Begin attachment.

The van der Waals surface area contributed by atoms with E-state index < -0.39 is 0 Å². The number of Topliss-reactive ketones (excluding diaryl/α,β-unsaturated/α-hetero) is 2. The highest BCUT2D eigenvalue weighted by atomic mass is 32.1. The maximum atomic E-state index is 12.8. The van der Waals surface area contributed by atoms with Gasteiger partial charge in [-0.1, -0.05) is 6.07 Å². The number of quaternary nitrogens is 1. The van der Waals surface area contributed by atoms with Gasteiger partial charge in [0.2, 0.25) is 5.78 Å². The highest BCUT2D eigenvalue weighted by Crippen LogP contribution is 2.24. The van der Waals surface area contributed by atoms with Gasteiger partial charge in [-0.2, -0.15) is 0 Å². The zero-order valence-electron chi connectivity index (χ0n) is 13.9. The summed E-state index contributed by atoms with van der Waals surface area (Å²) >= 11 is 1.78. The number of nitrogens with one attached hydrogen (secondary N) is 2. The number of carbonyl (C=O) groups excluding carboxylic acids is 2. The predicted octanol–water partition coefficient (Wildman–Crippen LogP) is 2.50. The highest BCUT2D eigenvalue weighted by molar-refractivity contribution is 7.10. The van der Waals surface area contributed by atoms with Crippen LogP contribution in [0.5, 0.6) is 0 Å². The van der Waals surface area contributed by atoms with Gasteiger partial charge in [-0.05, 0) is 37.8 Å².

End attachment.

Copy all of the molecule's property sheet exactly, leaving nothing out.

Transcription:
The van der Waals surface area contributed by atoms with E-state index < -0.39 is 0 Å². The number of Topliss-reactive ketones (excluding diaryl/α,β-unsaturated/α-hetero) is 2. The highest BCUT2D eigenvalue weighted by atomic mass is 32.1. The maximum atomic E-state index is 12.8. The van der Waals surface area contributed by atoms with Gasteiger partial charge in [-0.1, -0.05) is 6.07 Å². The number of quaternary nitrogens is 1. The van der Waals surface area contributed by atoms with Gasteiger partial charge in [0.2, 0.25) is 5.78 Å². The highest BCUT2D eigenvalue weighted by Crippen LogP contribution is 2.24. The van der Waals surface area contributed by atoms with Gasteiger partial charge in [-0.2, -0.15) is 0 Å². The zero-order valence-electron chi connectivity index (χ0n) is 13.9. The summed E-state index contributed by atoms with van der Waals surface area (Å²) >= 11 is 1.78. The number of nitrogens with one attached hydrogen (secondary N) is 2. The number of carbonyl (C=O) groups excluding carboxylic acids is 2. The predicted octanol–water partition coefficient (Wildman–Crippen LogP) is 2.50. The highest BCUT2D eigenvalue weighted by molar-refractivity contribution is 7.10. The van der Waals surface area contributed by atoms with Crippen LogP contribution in [0.5, 0.6) is 0 Å². The van der Waals surface area contributed by atoms with Gasteiger partial charge in [-0.05, 0) is 37.8 Å².